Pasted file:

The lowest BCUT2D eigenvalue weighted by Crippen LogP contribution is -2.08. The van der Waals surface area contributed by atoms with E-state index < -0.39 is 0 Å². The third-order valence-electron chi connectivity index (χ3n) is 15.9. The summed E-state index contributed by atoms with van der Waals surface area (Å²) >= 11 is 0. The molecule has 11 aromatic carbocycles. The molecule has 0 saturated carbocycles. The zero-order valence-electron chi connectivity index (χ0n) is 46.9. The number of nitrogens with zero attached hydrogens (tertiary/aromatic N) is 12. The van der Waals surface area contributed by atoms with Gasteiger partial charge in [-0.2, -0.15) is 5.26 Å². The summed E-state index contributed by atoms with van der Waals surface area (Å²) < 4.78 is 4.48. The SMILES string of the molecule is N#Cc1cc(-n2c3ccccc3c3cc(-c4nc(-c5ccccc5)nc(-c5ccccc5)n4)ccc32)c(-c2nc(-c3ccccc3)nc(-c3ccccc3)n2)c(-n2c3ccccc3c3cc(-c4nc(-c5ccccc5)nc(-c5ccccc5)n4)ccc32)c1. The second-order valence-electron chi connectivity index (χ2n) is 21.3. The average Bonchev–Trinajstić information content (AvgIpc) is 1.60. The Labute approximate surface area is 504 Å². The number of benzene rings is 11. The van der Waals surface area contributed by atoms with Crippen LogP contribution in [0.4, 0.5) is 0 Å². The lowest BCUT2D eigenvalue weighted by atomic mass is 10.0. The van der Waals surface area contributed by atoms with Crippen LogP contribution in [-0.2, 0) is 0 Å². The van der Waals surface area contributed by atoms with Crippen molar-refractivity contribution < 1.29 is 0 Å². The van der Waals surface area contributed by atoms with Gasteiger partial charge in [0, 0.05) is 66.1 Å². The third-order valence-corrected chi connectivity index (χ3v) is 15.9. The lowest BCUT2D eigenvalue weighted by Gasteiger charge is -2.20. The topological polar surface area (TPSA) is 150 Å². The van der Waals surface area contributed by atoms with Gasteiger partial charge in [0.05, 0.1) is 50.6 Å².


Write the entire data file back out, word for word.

The lowest BCUT2D eigenvalue weighted by Crippen LogP contribution is -2.08. The van der Waals surface area contributed by atoms with E-state index < -0.39 is 0 Å². The third-order valence-electron chi connectivity index (χ3n) is 15.9. The summed E-state index contributed by atoms with van der Waals surface area (Å²) >= 11 is 0. The molecule has 11 aromatic carbocycles. The molecule has 0 saturated carbocycles. The zero-order valence-electron chi connectivity index (χ0n) is 46.9. The number of nitrogens with zero attached hydrogens (tertiary/aromatic N) is 12. The van der Waals surface area contributed by atoms with Gasteiger partial charge in [-0.2, -0.15) is 5.26 Å². The summed E-state index contributed by atoms with van der Waals surface area (Å²) < 4.78 is 4.48. The SMILES string of the molecule is N#Cc1cc(-n2c3ccccc3c3cc(-c4nc(-c5ccccc5)nc(-c5ccccc5)n4)ccc32)c(-c2nc(-c3ccccc3)nc(-c3ccccc3)n2)c(-n2c3ccccc3c3cc(-c4nc(-c5ccccc5)nc(-c5ccccc5)n4)ccc32)c1. The second-order valence-electron chi connectivity index (χ2n) is 21.3. The average Bonchev–Trinajstić information content (AvgIpc) is 1.60. The Labute approximate surface area is 504 Å². The number of benzene rings is 11. The van der Waals surface area contributed by atoms with Crippen LogP contribution in [0.4, 0.5) is 0 Å². The lowest BCUT2D eigenvalue weighted by atomic mass is 10.0. The van der Waals surface area contributed by atoms with Crippen LogP contribution in [-0.2, 0) is 0 Å². The van der Waals surface area contributed by atoms with Crippen molar-refractivity contribution < 1.29 is 0 Å². The van der Waals surface area contributed by atoms with Gasteiger partial charge in [0, 0.05) is 66.1 Å². The third-order valence-corrected chi connectivity index (χ3v) is 15.9. The lowest BCUT2D eigenvalue weighted by Gasteiger charge is -2.20. The topological polar surface area (TPSA) is 150 Å². The van der Waals surface area contributed by atoms with Gasteiger partial charge in [0.05, 0.1) is 50.6 Å².